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Ninteenth century building at heart of relocation talks

Talks are underway to save the former office of Halifax’s first chief surveyor, Charles Morris, from the wrecking ball.

Talks are underway to save the former office of Halifax’s first chief surveyor, Charles Morris, from the wrecking ball.


According to a release issued yesterday by the Ecology Action Centre, the plan is to relocate the 19th-century apartment building that sits on the corner of Hollis and Morris streets to the Nova Scotia Power parking lot adjacent to the site by uprooting the structure by lifting it from its foundation.


But NSP spokesman David Rodenhiser said "the Ecology Action Centre overstated the state of discussions” in the release.


“We are collaborating to work out the details, but right now those negotiations aren’t done," Rodenhiser said.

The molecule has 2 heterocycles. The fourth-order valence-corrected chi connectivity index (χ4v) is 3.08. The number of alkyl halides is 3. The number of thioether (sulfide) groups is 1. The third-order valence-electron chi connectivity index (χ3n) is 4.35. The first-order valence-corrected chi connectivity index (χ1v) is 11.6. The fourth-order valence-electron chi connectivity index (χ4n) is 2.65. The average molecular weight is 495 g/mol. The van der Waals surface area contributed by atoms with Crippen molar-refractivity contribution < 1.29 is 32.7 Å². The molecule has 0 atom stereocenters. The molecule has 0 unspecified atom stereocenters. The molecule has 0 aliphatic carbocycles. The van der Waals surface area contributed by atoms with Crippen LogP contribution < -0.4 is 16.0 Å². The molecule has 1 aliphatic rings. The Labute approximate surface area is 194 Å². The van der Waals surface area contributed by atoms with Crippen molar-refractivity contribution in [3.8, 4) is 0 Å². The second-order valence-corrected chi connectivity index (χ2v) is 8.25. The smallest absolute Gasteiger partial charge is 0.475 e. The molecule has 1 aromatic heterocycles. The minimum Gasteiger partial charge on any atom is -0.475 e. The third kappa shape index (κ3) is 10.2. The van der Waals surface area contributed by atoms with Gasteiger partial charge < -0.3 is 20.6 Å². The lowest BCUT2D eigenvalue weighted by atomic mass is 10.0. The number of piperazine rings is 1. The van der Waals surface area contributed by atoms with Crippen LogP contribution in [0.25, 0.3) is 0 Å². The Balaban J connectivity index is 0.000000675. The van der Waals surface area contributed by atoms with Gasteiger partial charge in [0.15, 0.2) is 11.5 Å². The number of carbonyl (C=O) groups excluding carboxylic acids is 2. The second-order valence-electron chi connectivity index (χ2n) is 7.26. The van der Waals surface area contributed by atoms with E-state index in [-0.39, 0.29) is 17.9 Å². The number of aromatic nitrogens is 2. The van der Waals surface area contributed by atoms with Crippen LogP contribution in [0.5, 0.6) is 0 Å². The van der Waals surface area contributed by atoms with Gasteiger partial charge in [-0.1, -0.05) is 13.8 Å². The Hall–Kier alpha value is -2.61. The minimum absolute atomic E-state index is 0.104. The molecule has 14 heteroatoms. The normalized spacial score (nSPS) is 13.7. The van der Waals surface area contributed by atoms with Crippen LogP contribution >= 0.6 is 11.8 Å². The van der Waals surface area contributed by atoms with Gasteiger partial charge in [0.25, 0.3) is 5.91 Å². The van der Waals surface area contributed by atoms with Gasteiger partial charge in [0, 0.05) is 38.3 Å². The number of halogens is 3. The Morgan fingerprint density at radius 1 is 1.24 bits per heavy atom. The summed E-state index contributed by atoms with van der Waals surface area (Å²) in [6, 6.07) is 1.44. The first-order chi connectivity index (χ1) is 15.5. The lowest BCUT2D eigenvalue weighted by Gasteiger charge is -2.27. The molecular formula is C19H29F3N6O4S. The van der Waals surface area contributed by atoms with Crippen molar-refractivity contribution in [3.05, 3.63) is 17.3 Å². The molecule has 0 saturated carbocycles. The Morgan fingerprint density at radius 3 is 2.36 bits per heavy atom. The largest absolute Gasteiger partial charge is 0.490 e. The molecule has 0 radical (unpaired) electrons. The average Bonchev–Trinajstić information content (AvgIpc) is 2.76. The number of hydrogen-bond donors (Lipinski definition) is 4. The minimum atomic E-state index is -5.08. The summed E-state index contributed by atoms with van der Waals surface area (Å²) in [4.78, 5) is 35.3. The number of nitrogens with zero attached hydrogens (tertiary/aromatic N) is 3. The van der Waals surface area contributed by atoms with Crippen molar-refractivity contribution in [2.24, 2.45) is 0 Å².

Thom Oommen, a researcher with the Ecology Action Centre, said things are moving fast and they are working under the impression they will be able to move the structure to the empty lot.


In late September, Halifax Regional Council gave the nod of approval to Dexel Developments to build a 10-storey commercial and residential building in its place.


A second building, the Rhuland House at 1267 Hollis St., may also be moved, but it is unknown at this point whether both buildings will be saved, Oommen said.

 
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